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Lump of Tyrian purple uncovered at Carlisle excavation

Archaeologists from the Uncovering Roman Carlisle project have discovered a rare lump of Tyrian purple at the grounds of the Carlisle Cricket Club in Carlisle, England.

The project is a community supported excavation by Wardell Armstrong, focusing on uncovering a Roman bath house found in 2017.

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The bath house is located near the Roman fort of Uxelodunum (meaning “high fort”), also known as Petriana, in the Carlisle district of Stanwix.

Uxelodunum was constructed to control the territories west of present-day Carlisle and an important crossing on the River Eden. The fort was garrisoned by the Ala Petriana, a 1,000-strong cavalry unit, whose members were all granted Roman citizenship for valour on the field.

Previous excavations at the bath house have discovered colossal sandstone heads depicting Roman gods, in addition to engraved gems known as intaglios, figurines, animal bones, and imperial-stamped tiles.

During the latest season of excavations, archaeologists found a mysterious lump of a soft purple substance. The substance was tested by researchers from Newcastle University, revealing that it contained levels of Bromine and beeswax.

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According to the researchers, the substance is Tyrian purple, a coloured dye associated with the Imperial Court in the Roman Empire. Tyrian purple is secreted by several species of predatory sea snails in the family Muricidae, rock snails originally known by the name Murex.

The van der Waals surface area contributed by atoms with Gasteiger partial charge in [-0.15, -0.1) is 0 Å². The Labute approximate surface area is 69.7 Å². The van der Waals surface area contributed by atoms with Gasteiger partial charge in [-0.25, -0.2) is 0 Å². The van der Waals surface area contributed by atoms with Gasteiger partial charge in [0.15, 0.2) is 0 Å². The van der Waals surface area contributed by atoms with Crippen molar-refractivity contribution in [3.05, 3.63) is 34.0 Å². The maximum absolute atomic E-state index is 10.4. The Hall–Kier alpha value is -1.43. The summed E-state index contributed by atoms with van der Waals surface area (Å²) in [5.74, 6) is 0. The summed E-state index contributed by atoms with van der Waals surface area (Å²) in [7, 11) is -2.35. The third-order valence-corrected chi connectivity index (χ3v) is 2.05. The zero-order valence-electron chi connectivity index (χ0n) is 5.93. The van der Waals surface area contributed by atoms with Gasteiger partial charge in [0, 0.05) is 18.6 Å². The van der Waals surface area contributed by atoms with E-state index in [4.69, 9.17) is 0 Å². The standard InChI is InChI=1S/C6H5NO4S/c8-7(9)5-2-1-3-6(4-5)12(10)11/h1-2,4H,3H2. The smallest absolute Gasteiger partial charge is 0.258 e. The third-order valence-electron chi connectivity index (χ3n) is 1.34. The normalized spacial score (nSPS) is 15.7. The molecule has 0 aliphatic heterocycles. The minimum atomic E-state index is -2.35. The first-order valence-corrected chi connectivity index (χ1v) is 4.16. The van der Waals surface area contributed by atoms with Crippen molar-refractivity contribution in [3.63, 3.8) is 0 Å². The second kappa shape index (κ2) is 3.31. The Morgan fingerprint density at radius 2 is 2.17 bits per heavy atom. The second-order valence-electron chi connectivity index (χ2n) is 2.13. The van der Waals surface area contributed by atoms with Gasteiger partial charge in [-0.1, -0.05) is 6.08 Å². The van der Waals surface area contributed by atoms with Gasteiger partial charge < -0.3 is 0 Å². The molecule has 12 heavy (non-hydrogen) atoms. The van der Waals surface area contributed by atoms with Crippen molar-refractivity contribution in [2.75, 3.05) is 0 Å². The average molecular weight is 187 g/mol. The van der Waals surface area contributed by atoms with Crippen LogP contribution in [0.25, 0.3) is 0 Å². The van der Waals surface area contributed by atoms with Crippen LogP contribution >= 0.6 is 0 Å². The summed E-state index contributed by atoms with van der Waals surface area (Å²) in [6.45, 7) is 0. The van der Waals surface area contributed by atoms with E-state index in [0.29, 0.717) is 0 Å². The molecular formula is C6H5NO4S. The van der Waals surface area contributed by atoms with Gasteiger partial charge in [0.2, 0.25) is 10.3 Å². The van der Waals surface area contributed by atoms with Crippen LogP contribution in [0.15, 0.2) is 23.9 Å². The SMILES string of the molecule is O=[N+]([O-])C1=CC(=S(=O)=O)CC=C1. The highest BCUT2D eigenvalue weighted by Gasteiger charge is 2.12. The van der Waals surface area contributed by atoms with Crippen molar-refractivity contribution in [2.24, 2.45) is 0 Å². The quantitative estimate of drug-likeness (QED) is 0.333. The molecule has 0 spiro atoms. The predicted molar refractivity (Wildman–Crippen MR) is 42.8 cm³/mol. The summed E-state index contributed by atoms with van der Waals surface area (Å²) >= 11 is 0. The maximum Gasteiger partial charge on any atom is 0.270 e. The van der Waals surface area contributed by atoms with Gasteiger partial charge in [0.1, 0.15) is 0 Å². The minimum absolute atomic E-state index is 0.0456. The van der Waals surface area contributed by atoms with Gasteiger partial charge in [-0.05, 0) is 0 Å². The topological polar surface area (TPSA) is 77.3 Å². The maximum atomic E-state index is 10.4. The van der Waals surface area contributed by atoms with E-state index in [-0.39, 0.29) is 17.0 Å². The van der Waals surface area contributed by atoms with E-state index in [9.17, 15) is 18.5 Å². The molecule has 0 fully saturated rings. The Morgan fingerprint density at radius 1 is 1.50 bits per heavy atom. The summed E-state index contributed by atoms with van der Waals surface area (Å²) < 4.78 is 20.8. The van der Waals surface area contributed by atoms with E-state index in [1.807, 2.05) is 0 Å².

Frank Giecco, Technical Director at Wardell Armstrong, said: “For millennia, Tyrian Purple was the world’s most expensive and sought after colour. It’s presence in Carlisle combined with other evidence from the excavation all strengthens the hypothesis that the building was in some way associated with the Imperial Court of the Emperor Septimius Severus which was located in York and possibly relates to an Imperial visit to Carlisle.”

“It’s the only example we know of in Northern Europe – possibly the only example of a solid sample of the pigment in the form of unused paint pigment anywhere in the Roman Empire. Examples have been found of it in wall paintings (like in Pompeii) and some high status painted coffins from the Roman province of Egypt,” said Giecco.

Header Image Credit : Wardell Armstrong

Sources : Wardell Armstrong

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Mark Milligan
Mark Milligan
Mark Milligan is multi-award-winning journalist and the Managing Editor at HeritageDaily. His background is in archaeology and computer science, having written over 7,500 articles across several online publications. Mark is a member of the Association of British Science Writers (ABSW), the World Federation of Science Journalists, and in 2023 was the recipient of the British Citizen Award for Education, the BCA Medal of Honour, and the UK Prime Minister's Points of Light Award.
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